Boss Score harvest Bouygues family – Colas SA (ISIN FR0000121634)

Following the first post about the Bouygues Group, I want to have a look at Colas SA, the major listed subsidiary of Bouygues.

Colas itself looks not really cheap based on traditional valueation metrics, only EV/EBITDA looks like a joke (according to Bloomberg)

Market Cap 3.5 bn EUR
P/E 11.0
P/B 1.4
P/S 0.27

This leads of course to the question: Why is EV/EBITDA so low ? A small part of the answer is that Colas has no debt but even some net cash. The bigger “issue” is however that Colas produced around 42.6 EUR EBITDA (according to Bloomberg) per share but “only” 10.30 EUR per share earnings.

Historically, EBITDA to Profit has been around 2.8 times against ~4.1 times in 2011, so what happened ?

The first thing to check: Are the Bloomberg numbers correct ? According to Bloomberg, Colas reported 35.28 EUR EBITDA per share in 2008, resulting in 15.06 EUR EPS.

In the following table I tried to calculate myself EBITDA per share numbers for both years (2008 and 2011). Although I cannot really reconcile what Bloomberg calculates, but one thing is sure: EBITDA in 2011 was a lot lower than in 2008, so the 2011 EBITDA number in Bloomberg looks wrong.

2011 2008
Sales 12.412 12.789
Merchand -6.086 -6.321
Salaries -3.086 -2.918
ext. Serv. -2.576 -2.637
other tax -0.158 -0.167
Amortication -0.461 -0.466
Dpr./Prov -0.134 -0.153
changin in inv. 0.031 0.023
other income 0.651 0.648
Other expenses -0.133 -0.116
Operating income 0.460 0.682
add back depr 0.461 0.466
add back amort 0.134 0.153
EBITDA 1.055 1.301
per share 32.26 39.79

If we take the more realistic 32 EUR EBITDA per share that EV/EBITDA is still cheap at 3.3 but not as cheap as previously thought.

Back to Colas SA, the company.

Around 60% of the business is building roads in France. However this does not only include the construction work but this seems to be vertically integrated, starting by owning the quarries, producing the cement and asphalt etc.

Further 15% of the business is international road construction.

On top of that they run a couple of related specialist businesses like waterproofing, safety and signaling, Railways and an oil refinery. Last but not least they own around 0.6 bn EUR worth of concessions which they list under “associated” investments (extra assets anyone ?).

What makes Colas SA score so well in my model despite the relatively high P/B of 1.3 is the incredibly high level of ROE, ROA and ROIC in the past 10 years:

31.12.2002 23.0% 18.4% 15.5%
31.12.2003 20.5% 17.3% 14.2%
31.12.2004 22.4% 19.7% 15.7%
30.12.2005 23.1% 20.2% 19.2%
29.12.2006 25.2% 22.6% 19.8%
31.12.2007 25.9% 23.2% 20.0%
31.12.2008 23.9% 21.4% 18.5%
31.12.2009 17.5% 16.3% 13.7%
31.12.2010 9.7% 9.2% 8.7%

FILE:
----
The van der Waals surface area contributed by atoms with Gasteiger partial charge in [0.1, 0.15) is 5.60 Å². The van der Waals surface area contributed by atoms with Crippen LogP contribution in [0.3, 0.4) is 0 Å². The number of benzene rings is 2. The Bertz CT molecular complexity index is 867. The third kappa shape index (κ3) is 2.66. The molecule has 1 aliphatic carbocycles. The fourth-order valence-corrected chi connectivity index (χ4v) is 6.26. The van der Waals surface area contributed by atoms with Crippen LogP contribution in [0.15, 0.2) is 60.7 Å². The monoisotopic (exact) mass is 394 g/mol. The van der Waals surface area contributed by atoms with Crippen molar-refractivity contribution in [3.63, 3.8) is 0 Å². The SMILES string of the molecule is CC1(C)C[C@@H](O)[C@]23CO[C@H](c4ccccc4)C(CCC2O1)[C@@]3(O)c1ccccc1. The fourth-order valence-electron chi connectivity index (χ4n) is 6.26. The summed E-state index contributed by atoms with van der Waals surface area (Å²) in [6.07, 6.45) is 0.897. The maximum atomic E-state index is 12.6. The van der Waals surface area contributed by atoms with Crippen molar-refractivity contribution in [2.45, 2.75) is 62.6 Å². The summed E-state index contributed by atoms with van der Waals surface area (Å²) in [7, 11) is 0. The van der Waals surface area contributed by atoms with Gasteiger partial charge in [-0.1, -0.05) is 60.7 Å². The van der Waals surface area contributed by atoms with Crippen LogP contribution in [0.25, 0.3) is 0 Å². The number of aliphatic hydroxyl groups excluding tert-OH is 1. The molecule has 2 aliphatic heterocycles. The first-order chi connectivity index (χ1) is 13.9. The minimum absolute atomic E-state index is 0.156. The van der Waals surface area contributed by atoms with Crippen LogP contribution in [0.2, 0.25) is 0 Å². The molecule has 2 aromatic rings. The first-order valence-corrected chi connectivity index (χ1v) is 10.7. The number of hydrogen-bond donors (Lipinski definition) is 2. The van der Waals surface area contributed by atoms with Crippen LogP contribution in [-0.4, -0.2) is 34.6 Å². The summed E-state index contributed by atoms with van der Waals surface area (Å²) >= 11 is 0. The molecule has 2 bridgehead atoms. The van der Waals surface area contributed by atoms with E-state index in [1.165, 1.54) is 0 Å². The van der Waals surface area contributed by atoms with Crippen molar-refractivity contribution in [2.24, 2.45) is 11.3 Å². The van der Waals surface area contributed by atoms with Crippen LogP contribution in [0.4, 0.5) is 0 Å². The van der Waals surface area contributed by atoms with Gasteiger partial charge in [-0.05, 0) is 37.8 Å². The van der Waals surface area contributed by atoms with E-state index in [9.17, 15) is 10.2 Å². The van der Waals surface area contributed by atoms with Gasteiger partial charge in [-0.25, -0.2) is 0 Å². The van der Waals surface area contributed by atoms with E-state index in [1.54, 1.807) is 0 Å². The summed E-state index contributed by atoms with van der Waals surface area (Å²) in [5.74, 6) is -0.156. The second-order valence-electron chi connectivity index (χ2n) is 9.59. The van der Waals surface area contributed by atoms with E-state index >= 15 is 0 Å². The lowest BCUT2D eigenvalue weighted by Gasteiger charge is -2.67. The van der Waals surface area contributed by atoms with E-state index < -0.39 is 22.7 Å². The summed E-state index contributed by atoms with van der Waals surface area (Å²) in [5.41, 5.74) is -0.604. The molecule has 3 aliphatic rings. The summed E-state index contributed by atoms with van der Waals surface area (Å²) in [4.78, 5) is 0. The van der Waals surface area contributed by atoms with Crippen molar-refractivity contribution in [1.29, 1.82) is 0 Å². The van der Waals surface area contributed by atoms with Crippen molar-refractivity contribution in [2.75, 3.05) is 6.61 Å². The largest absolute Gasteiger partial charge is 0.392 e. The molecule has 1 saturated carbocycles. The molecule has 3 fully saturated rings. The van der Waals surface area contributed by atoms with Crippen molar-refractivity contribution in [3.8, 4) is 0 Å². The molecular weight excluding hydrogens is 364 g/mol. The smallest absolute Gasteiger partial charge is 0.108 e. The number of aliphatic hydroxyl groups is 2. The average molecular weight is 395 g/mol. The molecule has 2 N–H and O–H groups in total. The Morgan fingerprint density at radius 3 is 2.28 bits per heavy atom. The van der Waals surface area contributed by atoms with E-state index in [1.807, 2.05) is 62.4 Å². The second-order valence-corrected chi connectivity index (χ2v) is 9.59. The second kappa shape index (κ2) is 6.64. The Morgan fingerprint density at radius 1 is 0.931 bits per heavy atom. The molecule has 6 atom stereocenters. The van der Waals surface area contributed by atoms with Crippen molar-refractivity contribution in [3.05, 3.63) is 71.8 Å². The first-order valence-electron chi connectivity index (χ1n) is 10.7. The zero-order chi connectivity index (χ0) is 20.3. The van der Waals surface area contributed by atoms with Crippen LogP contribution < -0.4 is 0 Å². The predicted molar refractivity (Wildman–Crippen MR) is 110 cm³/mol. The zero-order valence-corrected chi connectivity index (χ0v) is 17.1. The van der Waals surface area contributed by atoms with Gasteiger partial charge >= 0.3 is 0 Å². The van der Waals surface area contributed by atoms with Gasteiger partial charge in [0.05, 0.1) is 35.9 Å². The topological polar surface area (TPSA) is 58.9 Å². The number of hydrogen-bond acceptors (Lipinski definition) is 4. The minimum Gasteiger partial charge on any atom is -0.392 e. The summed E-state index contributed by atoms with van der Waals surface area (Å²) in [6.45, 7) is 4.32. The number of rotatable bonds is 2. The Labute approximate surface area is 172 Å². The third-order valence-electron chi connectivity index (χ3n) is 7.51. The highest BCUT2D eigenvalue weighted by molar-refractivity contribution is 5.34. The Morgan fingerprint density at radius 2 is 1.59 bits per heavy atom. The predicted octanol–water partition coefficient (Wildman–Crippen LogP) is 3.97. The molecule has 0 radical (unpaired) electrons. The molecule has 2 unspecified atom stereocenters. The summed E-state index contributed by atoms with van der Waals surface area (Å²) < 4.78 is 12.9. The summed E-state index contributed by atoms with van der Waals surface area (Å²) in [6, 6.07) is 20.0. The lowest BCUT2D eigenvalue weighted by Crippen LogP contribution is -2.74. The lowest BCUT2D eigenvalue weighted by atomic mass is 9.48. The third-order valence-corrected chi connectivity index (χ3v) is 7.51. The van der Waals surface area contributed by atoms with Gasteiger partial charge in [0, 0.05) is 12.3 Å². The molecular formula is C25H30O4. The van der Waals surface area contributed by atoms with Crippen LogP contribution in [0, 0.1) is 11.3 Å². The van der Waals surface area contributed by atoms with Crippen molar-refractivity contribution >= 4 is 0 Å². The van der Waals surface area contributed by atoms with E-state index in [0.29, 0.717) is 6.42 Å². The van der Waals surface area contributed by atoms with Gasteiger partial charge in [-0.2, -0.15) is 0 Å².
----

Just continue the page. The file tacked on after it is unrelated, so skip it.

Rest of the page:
30.12.2011 13.9% 12.9% 10.6%
Average 20.5% 18.1% 15.6%

Those numbers would look even better, if one would take out the “associated” companies, as ther ROIC is based on the dividend yield only. Clearly, returns have suffered to a certain extent in the last few years, but nevertheless this almost screams “moat”.

Business model road construction

This leads us to an important point, the business model for a road construction company. As with cement in general, road construction is primarily a local business. You can of course send construction workers anywhere, but if you look at Colas P&L you can clearly see where the “beef” comes from: 50% of Sales is the cost for material.

Material for road construction is relatively simply said gravel, sand and asphalt. Those are all high volume / weight but low price materials where transportation over a longer distance does not make sense. Of course, gravel is available in many palces but the problem is to get a license to actually “harvest” gravel and sand. So the big trick and “moat” for any serious road construction company is to own quarries and cement facilities close to current and potential road building sites. Onec this is in place, this is the best “natural” moat one could achieve.

Any competitor will have to pay a lot more for transporting the material to the building site. As Colas is a very old established company, I assume that they have lined up significant resources especially in their French home market.

Other considerations


+ Colas SA itself has a relatively small free float (3.5% or 125 mn EUR) and is not covered by any analysts. That increases the chance of a liquidity premium
+ “hidden assets” in form of road concessions
+ ultra solid balance sheet
+ good free cashflow generatio, ~75% gets distributed as dividends


– ~60% of the clients are government related entities. If austerity goes further, it wil be difficult. At least on eshouldn’t expect a lot of growth going forward
– I have no idea why Colas SA is still listed and how “squeeze out” rules look like in France
– not really cheap on a P/x basis

Summary: Colas SA looks like one of the typical “boring companies” I am looking for. Behind relatively unspectacular valuation metrics, a “hidden champion” with a natural moat seems to be in hiding. However, before digging deeper into Colas, I will revert back to Bouygues to see if the holding company might even allow me to by Colas at a “discount”.

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